How could remote online notarization go awry?

During my career I have been able to prove at least two fraudulent notarizations when the rules required pen and paper signatures in the physical presence of notaries.  I probably also dealt with a few fraudulent notarizations that I suspected, but could not prove.  The most blatant fraud was the time the notary’s certificate expiration stamp indicated that the notary’s certification had expired prior to the purported date of the signature.

Will electronic and remote online notarizations be more dependable?  Look at the news about the frequency and diversity of cyber-fraud and cyber-crime!  Why would remote online notarizations be exempt from such schemes?

Can we use remote online notarizations now in Arizona?

Arizona Senate Bill 1030 authorizing Remote Online Notarizations would have taken effect July 1, 2020, but by Executive Order 2020-26, Governor Doug Ducey made the law effective April 10, 2020.  Under the law, signers and notaries can “meet” using internet and audio/video technology.

Digital details of remote online notarizations.

Arizona notaries must apply to become electronic and/or remote online notaries.  The application is available at the website (so I am told).

Certain steps must be taken prior to the application by the notary.  For example, the notary must be a current, active Arizona notary public.  In addition, the applying notary must review the applicable administrative rules before applying and comply with those rules.

“Electronic notarizations” or “remote online notarizations”?

Electronic notaries and remote online notaries are not exactly the same.  There are separate rules for electronic notaries and remote online notaries.  Electronic notarizations were legal in Arizona prior to 2020, but the new legislation and Executive Order have slightly altered some of the rules even for electronic notarizations.

Remote online notarization rules.

   A remote online notarization takes place when a signer appears before the notary at the time of the notarization using audio/visual technology instead of being present in the same room as the notary.  The notary must be physically present in the State of Arizona at the time of notarization.  The notary must verify that the remotely located signer is authentic by either personal knowledge of the signer, the signer’s remote presentation of satisfactory identification evidence, credential analysis and identifying proofing, or by the use of a credible witness.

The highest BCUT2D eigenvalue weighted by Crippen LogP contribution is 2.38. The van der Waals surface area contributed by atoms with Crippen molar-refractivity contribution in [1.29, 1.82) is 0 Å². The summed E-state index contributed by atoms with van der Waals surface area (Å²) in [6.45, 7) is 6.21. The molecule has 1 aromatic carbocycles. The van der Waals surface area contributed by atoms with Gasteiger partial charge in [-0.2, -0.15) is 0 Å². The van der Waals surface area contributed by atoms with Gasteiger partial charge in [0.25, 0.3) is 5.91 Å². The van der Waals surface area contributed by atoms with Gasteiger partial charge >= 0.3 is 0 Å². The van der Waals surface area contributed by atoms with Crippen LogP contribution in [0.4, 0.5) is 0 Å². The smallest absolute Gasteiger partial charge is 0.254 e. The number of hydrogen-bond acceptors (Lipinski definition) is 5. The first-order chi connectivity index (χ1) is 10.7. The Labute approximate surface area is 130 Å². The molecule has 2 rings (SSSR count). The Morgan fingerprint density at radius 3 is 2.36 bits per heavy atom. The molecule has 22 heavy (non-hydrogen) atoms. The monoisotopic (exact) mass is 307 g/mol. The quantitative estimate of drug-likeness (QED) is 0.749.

The notary must securely maintain an audio and video recording and backup of the remote online notarization act. Additionally, the remote online notary must keep an electronic, rather than paper, journal of the remote online notarization acts performed.

The statutes and regulations require the notary’s certificate and/or acknowledgements to state that the remote online notarization involved the use of communication technology.  The form of the statement required from the notary varies depending upon the purposes of the signature and notarization.

For remote online notarizations, the notary must contract with a vendor capable of providing a remote online notarization.  The Arizona Secretary of State’s website provides a sample list of current providers, which is not an exhaustive list.  A notary may contract with any vendor that can satisfy the technology requirements set forth in the rules.

The application by the notary to the Arizona Secretary of State’s office must provide a description of the technologies to be used and the application must provide the name and website of the vendor supplying the technologies to be used.

Once the application is complete, it must be processed by the Secretary of State’s office before any remote online notarizations may begin.

Additional information can be found in Arizona Revised Statutes §§ 41-371 through 41-380.  The Arizona administrative regulations implementing these statutes are R2-12-1201 et seq. and R2-12-1301 et seq.

Electronic notarization differentiated.

Electronic notarization is defined as “a notarial act performed with respect to an electronic record in accordance with [the statute] while the signer is in the physical presence of the notary public.”  R2-12-1201(5).  The electronic record must be made using technology that would preserve evidence of tampering.  The electronic record must also use a consistent unique electronic seal.  The signature and notarization acts must be noted using a valid digital certificate, which must be obtained and renewed from a qualified certificate authority (in Arizona the Secretary of State).

Are we there yet?

One day soon, remote online notarizations may be readily available and secure.  Stranger things have happened! If you have any questions about electronic transactions or electronic notarizations, please call me (because I don’t really trust the email).

Michael R. King
Gammage & Burnham, Attorneys at Law


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